Yeah, there’s a lot less emergance, largely because of the higher level of polish – I doubt we’ll see anything like grenade climbing in here. But acting as if the game is nothing but a multiple choice quiz is- it’s bullshit, is all.

    • malkav11 says:

      Shuffling around ammo in your inventory is not anything like an interesting decision set. (Although I will give them credit for including an optional feature that will automatically optimize your inventory space.)

    • John P says:

      Grenade climbing is not a bug. That’s how the game is designed. That’s the whole point. It might be unintended behaviour but that’s the whole point of emergence: the game rules are defined and then combined in creative ways.

      Deus Ex was not emergent because it was buggy. Jeez. It’s kind of the opposite. The simulation is so robust that it allows emergence. That’s the point.

    • Janus says:

      haha, “you can stack crates”.

      Ghost of Spector be praised! It’s an emergent simulation after all!

    • Hidden_7 says:

      I just don’t get the idea that the stuff in HR is hardcoded and somehow DX wasn’t.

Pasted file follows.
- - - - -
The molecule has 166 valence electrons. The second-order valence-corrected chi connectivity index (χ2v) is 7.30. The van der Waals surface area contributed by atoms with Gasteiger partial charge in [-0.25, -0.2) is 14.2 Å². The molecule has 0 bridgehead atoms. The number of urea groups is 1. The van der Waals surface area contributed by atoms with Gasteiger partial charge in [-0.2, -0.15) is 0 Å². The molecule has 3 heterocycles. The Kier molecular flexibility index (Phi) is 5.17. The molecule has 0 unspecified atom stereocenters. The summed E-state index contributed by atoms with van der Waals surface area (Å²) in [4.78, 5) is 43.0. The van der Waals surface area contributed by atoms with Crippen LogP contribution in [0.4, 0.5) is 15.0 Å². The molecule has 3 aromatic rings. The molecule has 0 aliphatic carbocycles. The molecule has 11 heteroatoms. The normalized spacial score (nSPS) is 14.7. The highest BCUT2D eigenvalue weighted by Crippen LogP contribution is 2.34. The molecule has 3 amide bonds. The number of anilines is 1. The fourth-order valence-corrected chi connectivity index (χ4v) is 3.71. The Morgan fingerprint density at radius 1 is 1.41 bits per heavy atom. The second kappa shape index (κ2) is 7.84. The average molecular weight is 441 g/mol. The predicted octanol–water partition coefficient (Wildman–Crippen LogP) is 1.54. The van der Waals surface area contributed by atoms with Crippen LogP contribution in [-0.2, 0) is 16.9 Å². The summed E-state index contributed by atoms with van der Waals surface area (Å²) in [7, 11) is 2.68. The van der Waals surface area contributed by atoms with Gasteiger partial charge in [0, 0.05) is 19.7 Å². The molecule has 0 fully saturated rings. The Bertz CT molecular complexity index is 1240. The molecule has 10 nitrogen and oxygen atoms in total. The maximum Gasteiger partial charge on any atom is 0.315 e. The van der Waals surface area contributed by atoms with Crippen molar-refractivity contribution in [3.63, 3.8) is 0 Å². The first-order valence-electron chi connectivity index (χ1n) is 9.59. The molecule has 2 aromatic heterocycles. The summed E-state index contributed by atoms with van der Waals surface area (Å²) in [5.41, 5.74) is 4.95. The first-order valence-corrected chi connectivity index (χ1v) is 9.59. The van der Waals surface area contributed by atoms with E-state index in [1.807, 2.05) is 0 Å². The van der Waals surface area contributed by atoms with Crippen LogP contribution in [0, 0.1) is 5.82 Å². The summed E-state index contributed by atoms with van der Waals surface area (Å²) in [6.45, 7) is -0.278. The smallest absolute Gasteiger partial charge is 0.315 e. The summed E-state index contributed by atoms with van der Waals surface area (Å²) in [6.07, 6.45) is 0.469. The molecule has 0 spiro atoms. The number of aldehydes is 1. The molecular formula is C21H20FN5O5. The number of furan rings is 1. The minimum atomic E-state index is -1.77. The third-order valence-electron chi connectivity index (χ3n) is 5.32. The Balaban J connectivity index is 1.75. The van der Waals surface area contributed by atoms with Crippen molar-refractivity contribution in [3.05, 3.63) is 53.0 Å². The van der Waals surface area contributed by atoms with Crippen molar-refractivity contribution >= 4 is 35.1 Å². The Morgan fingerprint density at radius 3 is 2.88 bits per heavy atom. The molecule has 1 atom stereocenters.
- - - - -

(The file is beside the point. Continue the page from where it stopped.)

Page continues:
Every single thing you can do in DX is “developer approved,” at least tacitly. The only way you can claim otherwise is through an ignorance born of little playtesting/QA. The wall punch move was mentioned as a thing that is strictly designer controlled and allows the player no freedom. This is in contrast to what bit of DX? The part where you could smash through any wall you chose? I missed that part. You might mention doors, how you could blow up any door. Only you couldn’t. Doors had strength (like they do in HR) and only certain ones were weak enough (or not indestructible) to destroy. That is absolutely designer controlled. If you know that rockets can blow up doors below a certain strength, and you put a door of that strength or lower into the level, you are saying “it is okay for you to go here, provided you have the tools.” It’s no different than putting a weak wall somewhere in HR (which do not universally end in snapping a guys neck, some of them do, a lot of them don’t) where the designer says “you may go through here if you have the tools.”